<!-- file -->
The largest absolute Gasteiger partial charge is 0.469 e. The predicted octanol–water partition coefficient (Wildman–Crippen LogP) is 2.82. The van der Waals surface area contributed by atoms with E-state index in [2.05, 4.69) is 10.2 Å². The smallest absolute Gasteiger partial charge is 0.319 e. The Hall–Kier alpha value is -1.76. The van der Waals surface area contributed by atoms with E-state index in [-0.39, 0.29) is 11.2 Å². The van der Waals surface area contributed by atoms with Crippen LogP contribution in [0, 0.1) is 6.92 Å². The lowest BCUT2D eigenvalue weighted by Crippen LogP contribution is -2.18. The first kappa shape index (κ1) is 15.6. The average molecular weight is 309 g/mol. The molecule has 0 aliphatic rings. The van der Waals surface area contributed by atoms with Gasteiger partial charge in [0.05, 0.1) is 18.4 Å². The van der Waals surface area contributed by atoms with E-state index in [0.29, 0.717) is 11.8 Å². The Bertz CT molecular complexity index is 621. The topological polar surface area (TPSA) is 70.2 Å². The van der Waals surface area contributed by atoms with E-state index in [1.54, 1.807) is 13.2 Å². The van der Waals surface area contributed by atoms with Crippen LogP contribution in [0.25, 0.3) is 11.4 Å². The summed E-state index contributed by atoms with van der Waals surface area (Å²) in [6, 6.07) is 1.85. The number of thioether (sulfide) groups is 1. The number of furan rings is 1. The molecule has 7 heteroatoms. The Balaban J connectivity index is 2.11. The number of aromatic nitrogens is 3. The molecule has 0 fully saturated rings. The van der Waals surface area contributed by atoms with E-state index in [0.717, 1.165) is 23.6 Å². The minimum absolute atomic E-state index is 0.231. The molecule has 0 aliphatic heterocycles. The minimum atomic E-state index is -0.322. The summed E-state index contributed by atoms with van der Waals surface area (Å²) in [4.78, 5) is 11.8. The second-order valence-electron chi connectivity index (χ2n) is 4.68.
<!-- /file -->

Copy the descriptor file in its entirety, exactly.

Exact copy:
The largest absolute Gasteiger partial charge is 0.469 e. The predicted octanol–water partition coefficient (Wildman–Crippen LogP) is 2.82. The van der Waals surface area contributed by atoms with E-state index in [2.05, 4.69) is 10.2 Å². The smallest absolute Gasteiger partial charge is 0.319 e. The Hall–Kier alpha value is -1.76. The van der Waals surface area contributed by atoms with E-state index in [-0.39, 0.29) is 11.2 Å². The van der Waals surface area contributed by atoms with Crippen LogP contribution in [0, 0.1) is 6.92 Å². The lowest BCUT2D eigenvalue weighted by Crippen LogP contribution is -2.18. The first kappa shape index (κ1) is 15.6. The average molecular weight is 309 g/mol. The molecule has 0 aliphatic rings. The van der Waals surface area contributed by atoms with Gasteiger partial charge in [0.05, 0.1) is 18.4 Å². The van der Waals surface area contributed by atoms with E-state index in [0.29, 0.717) is 11.8 Å². The Bertz CT molecular complexity index is 621. The topological polar surface area (TPSA) is 70.2 Å². The van der Waals surface area contributed by atoms with E-state index in [1.54, 1.807) is 13.2 Å². The van der Waals surface area contributed by atoms with Crippen LogP contribution in [0.25, 0.3) is 11.4 Å². The summed E-state index contributed by atoms with van der Waals surface area (Å²) in [6, 6.07) is 1.85. The number of thioether (sulfide) groups is 1. The number of furan rings is 1. The molecule has 7 heteroatoms. The Balaban J connectivity index is 2.11. The number of aromatic nitrogens is 3. The molecule has 0 fully saturated rings. The van der Waals surface area contributed by atoms with E-state index in [0.717, 1.165) is 23.6 Å². The minimum absolute atomic E-state index is 0.231. The molecule has 0 aliphatic heterocycles. The minimum atomic E-state index is -0.322. The summed E-state index contributed by atoms with van der Waals surface area (Å²) in [4.78, 5) is 11.8. The second-order valence-electron chi connectivity index (χ2n) is 4.68.